The other supporting characters handle Sam’s sickness in various ways, and I think that this is very good, as it’s very realistic and provokes a variety of reactions from the audience. For example, his best friend Felix is very matter-of-fact about it, and as he is also dying this provokes empathy, whereas Sam’s dad walks away when the topic of conversation comes up.

The story ends how you expect it to: the protagonist dies (okay and this isn’t a spoiler because the first bit is, “By the time you read this, I’ll probably be dead.”). The ending is actually done very well and ties in with other bits of the story.

Yes, this story did make me cry and it did make me think. It’s amazing how Nicholls managed to make a book about an 11 year old dying humorous and optimistic too. I’d definitely recommend it. I’m not even entirely sure who it’s intended for, but I think any age could read it.

Book Discussion: Titles

BD; titles

Hi there! So, this is the first week of the “Book Discussion” thingymajig. Who knows how this is going to turn out?! I might readjust this over the coming weeks, but hopefully it’ll be something you guys enjoy. As aforementioned in the title, the aim of this blog post is to be a discussion; so, please, feel free to say your opinion on the topic in the comments below!

So, titles. Every book has one. The question is… how important to you are they?

Sometimes, titles are the things which sells the book for me, such as Journey to the River Sea, The Strange and Beautiful Sorrows of Ava Lavender or The Hitch-hiker’s Guide to the Galaxy. I think they’re intriguing, and that’s what makes me pick them up and start reading them. I think that a title has to give the reader enough of, “Hey, look at me, look how different I am!” for them to pick it up.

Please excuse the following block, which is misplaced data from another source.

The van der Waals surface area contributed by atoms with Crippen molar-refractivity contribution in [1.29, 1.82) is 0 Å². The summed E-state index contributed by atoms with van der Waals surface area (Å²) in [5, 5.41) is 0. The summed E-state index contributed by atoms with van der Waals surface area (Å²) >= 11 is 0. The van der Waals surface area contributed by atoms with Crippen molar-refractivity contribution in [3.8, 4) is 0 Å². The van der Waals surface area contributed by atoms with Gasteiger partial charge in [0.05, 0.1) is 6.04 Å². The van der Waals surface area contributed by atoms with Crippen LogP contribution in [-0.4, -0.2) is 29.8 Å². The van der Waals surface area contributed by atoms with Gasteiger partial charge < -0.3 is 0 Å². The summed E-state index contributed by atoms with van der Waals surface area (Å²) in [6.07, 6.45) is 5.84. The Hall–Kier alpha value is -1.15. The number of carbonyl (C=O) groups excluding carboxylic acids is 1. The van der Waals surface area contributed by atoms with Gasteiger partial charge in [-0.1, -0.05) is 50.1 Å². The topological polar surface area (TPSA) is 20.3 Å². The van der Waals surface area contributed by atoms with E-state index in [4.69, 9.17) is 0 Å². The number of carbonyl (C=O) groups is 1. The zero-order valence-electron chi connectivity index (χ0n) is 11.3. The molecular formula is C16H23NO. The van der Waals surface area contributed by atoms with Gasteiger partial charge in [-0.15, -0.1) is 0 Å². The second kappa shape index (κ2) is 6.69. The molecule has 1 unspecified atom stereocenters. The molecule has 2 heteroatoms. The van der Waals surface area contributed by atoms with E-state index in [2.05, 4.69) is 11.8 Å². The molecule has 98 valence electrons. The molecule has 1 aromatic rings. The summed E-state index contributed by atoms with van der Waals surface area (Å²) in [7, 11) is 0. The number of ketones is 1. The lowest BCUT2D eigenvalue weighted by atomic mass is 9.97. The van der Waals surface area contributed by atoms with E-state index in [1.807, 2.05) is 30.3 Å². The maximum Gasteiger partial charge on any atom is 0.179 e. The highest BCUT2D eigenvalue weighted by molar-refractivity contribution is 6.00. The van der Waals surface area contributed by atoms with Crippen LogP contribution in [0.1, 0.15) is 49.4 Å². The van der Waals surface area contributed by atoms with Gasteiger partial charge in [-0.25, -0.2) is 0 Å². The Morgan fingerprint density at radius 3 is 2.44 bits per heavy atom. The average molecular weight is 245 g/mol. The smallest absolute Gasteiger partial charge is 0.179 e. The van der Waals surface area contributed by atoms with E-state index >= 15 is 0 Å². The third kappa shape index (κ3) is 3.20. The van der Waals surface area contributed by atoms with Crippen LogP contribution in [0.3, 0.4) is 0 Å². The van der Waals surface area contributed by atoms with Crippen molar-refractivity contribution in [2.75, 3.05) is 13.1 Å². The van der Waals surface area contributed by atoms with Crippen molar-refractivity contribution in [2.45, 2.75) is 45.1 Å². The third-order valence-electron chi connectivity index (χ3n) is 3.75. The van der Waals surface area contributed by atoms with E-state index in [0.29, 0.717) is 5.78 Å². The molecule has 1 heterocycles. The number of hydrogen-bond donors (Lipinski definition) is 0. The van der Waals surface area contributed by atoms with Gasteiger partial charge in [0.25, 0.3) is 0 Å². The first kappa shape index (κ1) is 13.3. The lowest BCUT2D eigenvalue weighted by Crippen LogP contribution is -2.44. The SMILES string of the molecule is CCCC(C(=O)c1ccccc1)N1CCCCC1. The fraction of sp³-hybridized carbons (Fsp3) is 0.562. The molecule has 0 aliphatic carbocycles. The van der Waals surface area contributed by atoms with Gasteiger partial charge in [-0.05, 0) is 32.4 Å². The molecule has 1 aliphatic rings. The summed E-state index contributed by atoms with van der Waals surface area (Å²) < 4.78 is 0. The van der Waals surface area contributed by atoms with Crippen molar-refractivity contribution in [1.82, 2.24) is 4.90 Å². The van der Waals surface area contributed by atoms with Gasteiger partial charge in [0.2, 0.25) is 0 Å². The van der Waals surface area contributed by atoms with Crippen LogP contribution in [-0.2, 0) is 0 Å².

Other times, however, titles are not as great and perhaps it’s the premise or cover which makes you pick up the book. I just saw a book on my GoodReads home screen called Hungry. Am I going to read a book called that? No, probably not. But the COVER was a different question… although I don’t always get the opportunity to see that (and covers are a topic for another day).

Final word on titles: ambiguous titles or titles deriving from or are quotes. Example: The Fault in Our Stars. This was never explained in the book and no one really knew what it mean until one fan worked out the star sign thing. I think, personally, titles should be relatively easy to understand (although I do like the poeticness of this one). Ambiguity can be used in a brilliantly ironic way, or in a way which leaves it up to the reader and what they take away from the work… which can work in the book’s favour! Example 2: Don’t Even Think About It. This related to the book perfectly and if you read the book, it’s quite funny. This works well with the book and complements it. And it’s funny. So, big tick here. But if a quote was too long or didn’t work with the book? NOPE.

What do you think about titles? Are they important to you? 

Scenario: you have to pick a book from just the title. What type of title to you pick? (Plus points if you give an example, either from a real book or one you invented!)